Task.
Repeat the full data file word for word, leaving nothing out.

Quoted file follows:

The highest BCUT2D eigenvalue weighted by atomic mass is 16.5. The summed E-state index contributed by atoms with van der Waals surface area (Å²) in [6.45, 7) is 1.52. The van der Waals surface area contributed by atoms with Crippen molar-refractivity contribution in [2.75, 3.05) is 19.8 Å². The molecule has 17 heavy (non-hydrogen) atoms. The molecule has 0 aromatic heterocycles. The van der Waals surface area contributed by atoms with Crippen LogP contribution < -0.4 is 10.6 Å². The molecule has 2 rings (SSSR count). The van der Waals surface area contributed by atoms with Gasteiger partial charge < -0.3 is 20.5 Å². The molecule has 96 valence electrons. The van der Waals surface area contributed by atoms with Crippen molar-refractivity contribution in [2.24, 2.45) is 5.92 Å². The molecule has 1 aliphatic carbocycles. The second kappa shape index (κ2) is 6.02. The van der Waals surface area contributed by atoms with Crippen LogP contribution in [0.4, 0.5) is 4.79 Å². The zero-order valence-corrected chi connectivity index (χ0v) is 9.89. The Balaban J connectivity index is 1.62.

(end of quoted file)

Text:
The highest BCUT2D eigenvalue weighted by atomic mass is 16.5. The summed E-state index contributed by atoms with van der Waals surface area (Å²) in [6.45, 7) is 1.52. The van der Waals surface area contributed by atoms with Crippen molar-refractivity contribution in [2.75, 3.05) is 19.8 Å². The molecule has 17 heavy (non-hydrogen) atoms. The molecule has 0 aromatic heterocycles. The van der Waals surface area contributed by atoms with Crippen LogP contribution < -0.4 is 10.6 Å². The molecule has 2 rings (SSSR count). The van der Waals surface area contributed by atoms with Gasteiger partial charge < -0.3 is 20.5 Å². The molecule has 96 valence electrons. The van der Waals surface area contributed by atoms with Crippen molar-refractivity contribution in [2.24, 2.45) is 5.92 Å². The molecule has 1 aliphatic carbocycles. The second kappa shape index (κ2) is 6.02. The van der Waals surface area contributed by atoms with Crippen LogP contribution in [0.4, 0.5) is 4.79 Å². The zero-order valence-corrected chi connectivity index (χ0v) is 9.89. The Balaban J connectivity index is 1.62.